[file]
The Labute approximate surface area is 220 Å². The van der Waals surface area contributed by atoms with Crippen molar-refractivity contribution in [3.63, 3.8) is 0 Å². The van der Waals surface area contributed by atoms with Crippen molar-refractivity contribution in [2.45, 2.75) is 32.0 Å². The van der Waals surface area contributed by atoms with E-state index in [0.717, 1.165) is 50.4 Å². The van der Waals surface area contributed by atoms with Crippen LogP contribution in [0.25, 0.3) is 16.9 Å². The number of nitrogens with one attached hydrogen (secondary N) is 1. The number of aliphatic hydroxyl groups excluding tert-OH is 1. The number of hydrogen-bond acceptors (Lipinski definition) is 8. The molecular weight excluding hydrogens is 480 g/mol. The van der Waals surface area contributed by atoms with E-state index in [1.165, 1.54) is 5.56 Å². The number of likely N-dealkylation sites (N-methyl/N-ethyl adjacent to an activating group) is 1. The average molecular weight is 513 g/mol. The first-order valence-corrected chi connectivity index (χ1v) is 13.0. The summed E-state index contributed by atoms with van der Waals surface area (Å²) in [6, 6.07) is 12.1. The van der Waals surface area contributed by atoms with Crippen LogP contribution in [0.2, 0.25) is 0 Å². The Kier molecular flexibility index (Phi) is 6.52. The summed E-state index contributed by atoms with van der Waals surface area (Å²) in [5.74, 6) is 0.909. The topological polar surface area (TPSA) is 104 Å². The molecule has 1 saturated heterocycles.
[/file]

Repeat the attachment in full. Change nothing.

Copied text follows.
The Labute approximate surface area is 220 Å². The van der Waals surface area contributed by atoms with Crippen molar-refractivity contribution in [3.63, 3.8) is 0 Å². The van der Waals surface area contributed by atoms with Crippen molar-refractivity contribution in [2.45, 2.75) is 32.0 Å². The van der Waals surface area contributed by atoms with E-state index in [0.717, 1.165) is 50.4 Å². The van der Waals surface area contributed by atoms with Crippen LogP contribution in [0.25, 0.3) is 16.9 Å². The number of nitrogens with one attached hydrogen (secondary N) is 1. The number of aliphatic hydroxyl groups excluding tert-OH is 1. The number of hydrogen-bond acceptors (Lipinski definition) is 8. The molecular weight excluding hydrogens is 480 g/mol. The van der Waals surface area contributed by atoms with E-state index in [1.165, 1.54) is 5.56 Å². The number of likely N-dealkylation sites (N-methyl/N-ethyl adjacent to an activating group) is 1. The average molecular weight is 513 g/mol. The first-order valence-corrected chi connectivity index (χ1v) is 13.0. The summed E-state index contributed by atoms with van der Waals surface area (Å²) in [6, 6.07) is 12.1. The van der Waals surface area contributed by atoms with Crippen LogP contribution in [0.2, 0.25) is 0 Å². The Kier molecular flexibility index (Phi) is 6.52. The summed E-state index contributed by atoms with van der Waals surface area (Å²) in [5.74, 6) is 0.909. The topological polar surface area (TPSA) is 104 Å². The molecule has 1 saturated heterocycles.